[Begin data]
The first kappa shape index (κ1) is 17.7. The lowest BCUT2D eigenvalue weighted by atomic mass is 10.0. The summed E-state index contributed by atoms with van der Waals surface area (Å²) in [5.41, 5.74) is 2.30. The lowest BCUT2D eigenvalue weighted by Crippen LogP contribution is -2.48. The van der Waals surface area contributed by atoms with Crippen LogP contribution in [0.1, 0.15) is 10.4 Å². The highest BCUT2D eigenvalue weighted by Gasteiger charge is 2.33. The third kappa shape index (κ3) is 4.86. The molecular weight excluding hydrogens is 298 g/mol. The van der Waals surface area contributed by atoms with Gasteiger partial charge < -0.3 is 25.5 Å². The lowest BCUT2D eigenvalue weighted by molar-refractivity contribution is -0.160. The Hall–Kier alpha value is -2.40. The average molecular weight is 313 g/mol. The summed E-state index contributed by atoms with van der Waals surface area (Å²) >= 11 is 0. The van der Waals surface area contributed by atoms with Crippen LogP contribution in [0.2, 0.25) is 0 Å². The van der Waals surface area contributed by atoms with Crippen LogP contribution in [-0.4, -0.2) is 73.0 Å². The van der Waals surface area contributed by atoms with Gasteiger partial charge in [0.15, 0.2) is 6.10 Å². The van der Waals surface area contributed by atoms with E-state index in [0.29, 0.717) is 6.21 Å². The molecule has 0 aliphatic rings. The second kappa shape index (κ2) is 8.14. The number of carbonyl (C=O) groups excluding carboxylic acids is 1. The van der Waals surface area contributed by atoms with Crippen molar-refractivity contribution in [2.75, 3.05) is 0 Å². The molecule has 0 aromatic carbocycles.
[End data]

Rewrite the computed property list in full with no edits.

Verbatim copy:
The first kappa shape index (κ1) is 17.7. The lowest BCUT2D eigenvalue weighted by atomic mass is 10.0. The summed E-state index contributed by atoms with van der Waals surface area (Å²) in [5.41, 5.74) is 2.30. The lowest BCUT2D eigenvalue weighted by Crippen LogP contribution is -2.48. The van der Waals surface area contributed by atoms with Crippen LogP contribution in [0.1, 0.15) is 10.4 Å². The highest BCUT2D eigenvalue weighted by Gasteiger charge is 2.33. The third kappa shape index (κ3) is 4.86. The molecular weight excluding hydrogens is 298 g/mol. The van der Waals surface area contributed by atoms with Gasteiger partial charge < -0.3 is 25.5 Å². The lowest BCUT2D eigenvalue weighted by molar-refractivity contribution is -0.160. The Hall–Kier alpha value is -2.40. The average molecular weight is 313 g/mol. The summed E-state index contributed by atoms with van der Waals surface area (Å²) >= 11 is 0. The van der Waals surface area contributed by atoms with Crippen LogP contribution in [0.2, 0.25) is 0 Å². The van der Waals surface area contributed by atoms with Crippen LogP contribution in [-0.4, -0.2) is 73.0 Å². The van der Waals surface area contributed by atoms with Gasteiger partial charge in [0.15, 0.2) is 6.10 Å². The van der Waals surface area contributed by atoms with E-state index in [0.29, 0.717) is 6.21 Å². The molecule has 0 aliphatic rings. The second kappa shape index (κ2) is 8.14. The number of carbonyl (C=O) groups excluding carboxylic acids is 1. The van der Waals surface area contributed by atoms with Crippen molar-refractivity contribution in [2.75, 3.05) is 0 Å². The molecule has 0 aromatic carbocycles.